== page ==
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A Suburb in Stockport

10 10 / 10 from 9 Reviews

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Serenity posted..

[QUOTE=OliverJohnstone]It's an extremely complex argument and not one I usally like to put online or social media. However, in a nut shell:

For me the argument is a political moreso than an economic one. True the leave campaign have not produced a comprehensive plan of what Britain outside the EU would look like but then again they are not a homogeneous group and to be honest there would be too much under negotiation from an economic perspective to say at this stage we would definitely deliver X or Y. The argument of uncertainty is a nonsense too - yes we cannot say what definitely will or will not happen but the same argument was used against colonial independence and Eastern European countries leaving the Soviet Union/Eastern Block.

The most compelling issue is - do we subscribe to the EU programme for the next 20 years? The EU as a concept is fluid, not static. It has evolved from a common market into a political and economic union. There is a clear agenda from Brussels and Berlin of ever-closer union. On the table is now an EU Army, EU intelligence services etc. We have a shared foreign policy, a shared leader in the President of the European Union. A flag, an anthem.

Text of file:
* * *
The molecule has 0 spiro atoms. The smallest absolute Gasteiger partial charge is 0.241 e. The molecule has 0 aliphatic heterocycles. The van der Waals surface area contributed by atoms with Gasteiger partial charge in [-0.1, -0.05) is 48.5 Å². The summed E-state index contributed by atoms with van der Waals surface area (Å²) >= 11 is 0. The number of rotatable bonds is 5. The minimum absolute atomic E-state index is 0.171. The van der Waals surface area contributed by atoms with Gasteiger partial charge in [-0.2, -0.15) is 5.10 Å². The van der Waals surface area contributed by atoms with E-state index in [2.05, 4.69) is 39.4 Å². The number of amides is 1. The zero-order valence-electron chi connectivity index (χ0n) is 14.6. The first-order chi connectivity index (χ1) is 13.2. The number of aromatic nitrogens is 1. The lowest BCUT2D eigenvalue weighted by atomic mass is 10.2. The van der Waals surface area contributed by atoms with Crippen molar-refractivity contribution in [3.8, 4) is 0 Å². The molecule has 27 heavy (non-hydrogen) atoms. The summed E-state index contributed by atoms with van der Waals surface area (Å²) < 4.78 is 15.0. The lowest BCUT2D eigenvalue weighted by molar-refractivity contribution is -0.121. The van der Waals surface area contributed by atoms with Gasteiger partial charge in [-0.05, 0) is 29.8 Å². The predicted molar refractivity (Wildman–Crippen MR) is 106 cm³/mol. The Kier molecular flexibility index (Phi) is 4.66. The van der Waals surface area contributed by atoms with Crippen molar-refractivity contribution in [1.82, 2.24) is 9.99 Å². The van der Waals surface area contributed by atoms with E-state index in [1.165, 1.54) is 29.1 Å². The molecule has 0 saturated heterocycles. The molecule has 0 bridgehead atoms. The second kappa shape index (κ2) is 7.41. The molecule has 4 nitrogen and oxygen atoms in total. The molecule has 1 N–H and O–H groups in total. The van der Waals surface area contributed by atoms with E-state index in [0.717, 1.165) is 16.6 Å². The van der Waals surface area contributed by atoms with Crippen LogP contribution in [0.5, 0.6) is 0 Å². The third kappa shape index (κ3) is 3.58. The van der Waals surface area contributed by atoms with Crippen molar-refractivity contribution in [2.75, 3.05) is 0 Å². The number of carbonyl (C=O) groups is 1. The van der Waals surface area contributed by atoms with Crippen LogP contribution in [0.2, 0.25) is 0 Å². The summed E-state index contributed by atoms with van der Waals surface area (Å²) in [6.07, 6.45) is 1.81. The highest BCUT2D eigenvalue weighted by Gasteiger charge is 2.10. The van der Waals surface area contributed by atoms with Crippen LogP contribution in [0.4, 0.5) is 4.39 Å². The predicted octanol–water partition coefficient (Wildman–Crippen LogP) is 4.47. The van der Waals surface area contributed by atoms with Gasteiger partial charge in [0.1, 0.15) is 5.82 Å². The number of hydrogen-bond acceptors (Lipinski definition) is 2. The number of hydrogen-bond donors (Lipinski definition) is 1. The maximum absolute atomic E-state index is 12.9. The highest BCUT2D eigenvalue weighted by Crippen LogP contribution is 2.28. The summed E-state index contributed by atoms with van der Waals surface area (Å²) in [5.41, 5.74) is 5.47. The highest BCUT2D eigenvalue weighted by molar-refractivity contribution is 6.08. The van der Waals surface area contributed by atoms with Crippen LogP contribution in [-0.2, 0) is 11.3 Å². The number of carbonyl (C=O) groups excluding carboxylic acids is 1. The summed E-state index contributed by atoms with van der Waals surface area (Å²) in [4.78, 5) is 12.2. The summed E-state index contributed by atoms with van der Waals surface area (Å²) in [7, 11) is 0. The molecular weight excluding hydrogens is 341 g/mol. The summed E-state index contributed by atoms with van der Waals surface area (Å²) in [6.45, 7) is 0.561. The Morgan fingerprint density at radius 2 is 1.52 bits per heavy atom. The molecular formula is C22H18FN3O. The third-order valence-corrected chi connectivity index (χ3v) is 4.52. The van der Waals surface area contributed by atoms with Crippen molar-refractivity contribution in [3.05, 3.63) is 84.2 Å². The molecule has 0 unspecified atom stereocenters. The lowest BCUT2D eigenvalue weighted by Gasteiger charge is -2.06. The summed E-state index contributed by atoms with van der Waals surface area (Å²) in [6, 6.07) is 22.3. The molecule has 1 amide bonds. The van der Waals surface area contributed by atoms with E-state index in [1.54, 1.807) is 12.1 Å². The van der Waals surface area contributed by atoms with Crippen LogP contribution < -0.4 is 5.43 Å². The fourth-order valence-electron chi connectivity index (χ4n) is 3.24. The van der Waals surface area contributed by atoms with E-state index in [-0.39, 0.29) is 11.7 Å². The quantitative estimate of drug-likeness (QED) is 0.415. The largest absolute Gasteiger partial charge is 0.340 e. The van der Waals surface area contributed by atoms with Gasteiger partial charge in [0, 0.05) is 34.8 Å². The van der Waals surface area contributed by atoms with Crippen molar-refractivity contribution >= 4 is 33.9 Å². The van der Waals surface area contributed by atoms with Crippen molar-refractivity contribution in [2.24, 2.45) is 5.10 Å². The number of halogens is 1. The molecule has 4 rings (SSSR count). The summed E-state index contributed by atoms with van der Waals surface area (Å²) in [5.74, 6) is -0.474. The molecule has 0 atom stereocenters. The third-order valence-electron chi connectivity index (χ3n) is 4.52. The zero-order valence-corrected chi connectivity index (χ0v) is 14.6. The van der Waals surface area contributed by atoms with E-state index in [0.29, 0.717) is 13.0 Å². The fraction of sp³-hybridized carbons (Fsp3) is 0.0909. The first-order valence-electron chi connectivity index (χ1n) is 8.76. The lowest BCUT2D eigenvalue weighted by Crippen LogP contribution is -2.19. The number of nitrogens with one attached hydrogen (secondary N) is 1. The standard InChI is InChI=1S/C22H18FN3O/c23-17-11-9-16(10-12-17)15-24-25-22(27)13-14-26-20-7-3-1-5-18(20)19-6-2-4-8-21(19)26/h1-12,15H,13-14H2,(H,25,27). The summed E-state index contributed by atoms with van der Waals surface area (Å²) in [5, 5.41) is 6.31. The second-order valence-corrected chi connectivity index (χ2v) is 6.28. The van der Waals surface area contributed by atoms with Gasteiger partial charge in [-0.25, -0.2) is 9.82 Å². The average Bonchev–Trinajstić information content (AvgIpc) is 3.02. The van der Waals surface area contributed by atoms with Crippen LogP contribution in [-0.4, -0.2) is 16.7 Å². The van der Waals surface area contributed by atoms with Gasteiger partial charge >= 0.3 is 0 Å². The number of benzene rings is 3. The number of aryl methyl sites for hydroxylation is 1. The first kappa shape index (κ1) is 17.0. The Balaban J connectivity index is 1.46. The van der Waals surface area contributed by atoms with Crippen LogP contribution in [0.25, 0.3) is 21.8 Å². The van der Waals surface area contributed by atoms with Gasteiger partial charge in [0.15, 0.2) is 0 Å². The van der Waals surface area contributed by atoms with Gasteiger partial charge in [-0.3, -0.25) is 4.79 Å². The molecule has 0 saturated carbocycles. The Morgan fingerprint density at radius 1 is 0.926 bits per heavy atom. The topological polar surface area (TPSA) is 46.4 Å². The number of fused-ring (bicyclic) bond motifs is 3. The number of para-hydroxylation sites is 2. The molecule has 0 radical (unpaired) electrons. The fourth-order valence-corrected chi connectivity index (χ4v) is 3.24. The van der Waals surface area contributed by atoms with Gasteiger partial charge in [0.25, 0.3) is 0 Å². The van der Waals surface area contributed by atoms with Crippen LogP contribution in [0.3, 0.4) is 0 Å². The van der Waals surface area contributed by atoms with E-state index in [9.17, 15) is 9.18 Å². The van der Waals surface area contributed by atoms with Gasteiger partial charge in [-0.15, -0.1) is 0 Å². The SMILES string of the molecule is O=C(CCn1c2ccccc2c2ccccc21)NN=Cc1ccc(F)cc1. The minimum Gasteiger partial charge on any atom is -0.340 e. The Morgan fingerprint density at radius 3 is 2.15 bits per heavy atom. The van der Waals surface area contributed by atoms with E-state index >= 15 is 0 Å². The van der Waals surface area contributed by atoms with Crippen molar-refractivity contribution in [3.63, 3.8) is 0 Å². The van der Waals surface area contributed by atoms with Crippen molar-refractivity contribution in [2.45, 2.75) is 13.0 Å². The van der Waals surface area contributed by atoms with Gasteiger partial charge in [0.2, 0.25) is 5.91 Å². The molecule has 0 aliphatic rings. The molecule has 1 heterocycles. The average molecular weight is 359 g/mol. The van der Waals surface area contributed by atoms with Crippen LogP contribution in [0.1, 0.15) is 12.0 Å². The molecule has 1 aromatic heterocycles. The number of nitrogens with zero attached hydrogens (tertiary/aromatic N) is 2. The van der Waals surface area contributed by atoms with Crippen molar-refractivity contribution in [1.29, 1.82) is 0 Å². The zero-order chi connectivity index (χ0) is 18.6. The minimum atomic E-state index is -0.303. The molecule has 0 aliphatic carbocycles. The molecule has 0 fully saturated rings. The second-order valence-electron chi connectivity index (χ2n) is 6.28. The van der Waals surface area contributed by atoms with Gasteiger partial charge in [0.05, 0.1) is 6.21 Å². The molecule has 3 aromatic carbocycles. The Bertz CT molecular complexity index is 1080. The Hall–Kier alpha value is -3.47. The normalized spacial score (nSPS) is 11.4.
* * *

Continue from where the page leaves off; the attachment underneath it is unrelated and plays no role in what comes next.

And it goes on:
You cannot kick anyone out that makes these decisions in Brussels because the elections to the European Parliament are quite frankly farcical. You vote for the party you want, that then sit in larger party groups that decide their own destiny. It is a governance structure that is distant from the people that it represents.

People who want to remain are presumably happy with the above state of affairs. The argument that you can reform anything we do not like is ridiculous - look at what the PM came back with from his negotiations. I was sceptical of his chances of success but even I was surprised at what little Brussels had conceded.

It is in this context that you have to say - do you want to stay or leave? Maybe knowing for definite the economic arrangements for the next 2 years is worth subscribing to the economic and political future inside the EU for the next 20.

I do not.[/QUOTE]

Well said Oliver I totally agree with you.

Now if a brief outline of some of the positive points of leaving the EU had been included in the lack of information leaflet (paid by the tax payers) I would have had more belief that the debate was going to fair, open and unbais debate. But unfortunately as it stands at the moment I fear it will not be.

Something as important as this referendum should have had equal footing from the start. And not what we now have a poor fiaso totally one sided .